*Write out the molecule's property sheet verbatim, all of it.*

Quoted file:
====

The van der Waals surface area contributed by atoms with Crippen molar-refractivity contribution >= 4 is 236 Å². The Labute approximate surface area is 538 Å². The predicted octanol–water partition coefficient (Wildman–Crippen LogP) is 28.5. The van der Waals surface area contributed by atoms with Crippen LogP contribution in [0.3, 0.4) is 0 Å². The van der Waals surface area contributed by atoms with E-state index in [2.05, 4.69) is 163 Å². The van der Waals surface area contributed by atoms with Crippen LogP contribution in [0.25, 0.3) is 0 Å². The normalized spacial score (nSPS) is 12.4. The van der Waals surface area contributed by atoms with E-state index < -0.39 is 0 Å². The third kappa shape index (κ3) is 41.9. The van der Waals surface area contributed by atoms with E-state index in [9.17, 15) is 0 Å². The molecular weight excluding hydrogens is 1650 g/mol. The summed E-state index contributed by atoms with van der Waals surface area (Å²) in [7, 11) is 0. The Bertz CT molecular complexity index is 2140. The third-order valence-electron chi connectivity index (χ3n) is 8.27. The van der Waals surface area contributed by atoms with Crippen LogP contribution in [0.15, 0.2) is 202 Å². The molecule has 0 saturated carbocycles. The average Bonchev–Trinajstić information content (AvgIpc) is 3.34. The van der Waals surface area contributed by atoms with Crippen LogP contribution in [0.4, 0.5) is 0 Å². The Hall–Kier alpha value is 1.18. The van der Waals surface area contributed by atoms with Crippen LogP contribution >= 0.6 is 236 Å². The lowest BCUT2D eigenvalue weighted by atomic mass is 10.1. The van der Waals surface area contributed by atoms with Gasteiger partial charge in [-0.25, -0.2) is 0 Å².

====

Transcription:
The van der Waals surface area contributed by atoms with Crippen molar-refractivity contribution >= 4 is 236 Å². The Labute approximate surface area is 538 Å². The predicted octanol–water partition coefficient (Wildman–Crippen LogP) is 28.5. The van der Waals surface area contributed by atoms with Crippen LogP contribution in [0.3, 0.4) is 0 Å². The van der Waals surface area contributed by atoms with E-state index in [2.05, 4.69) is 163 Å². The van der Waals surface area contributed by atoms with Crippen LogP contribution in [0.25, 0.3) is 0 Å². The normalized spacial score (nSPS) is 12.4. The van der Waals surface area contributed by atoms with E-state index < -0.39 is 0 Å². The third kappa shape index (κ3) is 41.9. The van der Waals surface area contributed by atoms with E-state index in [9.17, 15) is 0 Å². The molecular weight excluding hydrogens is 1650 g/mol. The summed E-state index contributed by atoms with van der Waals surface area (Å²) in [7, 11) is 0. The Bertz CT molecular complexity index is 2140. The third-order valence-electron chi connectivity index (χ3n) is 8.27. The van der Waals surface area contributed by atoms with Crippen LogP contribution in [0.15, 0.2) is 202 Å². The molecule has 0 saturated carbocycles. The average Bonchev–Trinajstić information content (AvgIpc) is 3.34. The van der Waals surface area contributed by atoms with Crippen LogP contribution in [0.4, 0.5) is 0 Å². The Hall–Kier alpha value is 1.18. The van der Waals surface area contributed by atoms with Crippen LogP contribution >= 0.6 is 236 Å². The lowest BCUT2D eigenvalue weighted by atomic mass is 10.1. The van der Waals surface area contributed by atoms with Gasteiger partial charge in [-0.25, -0.2) is 0 Å².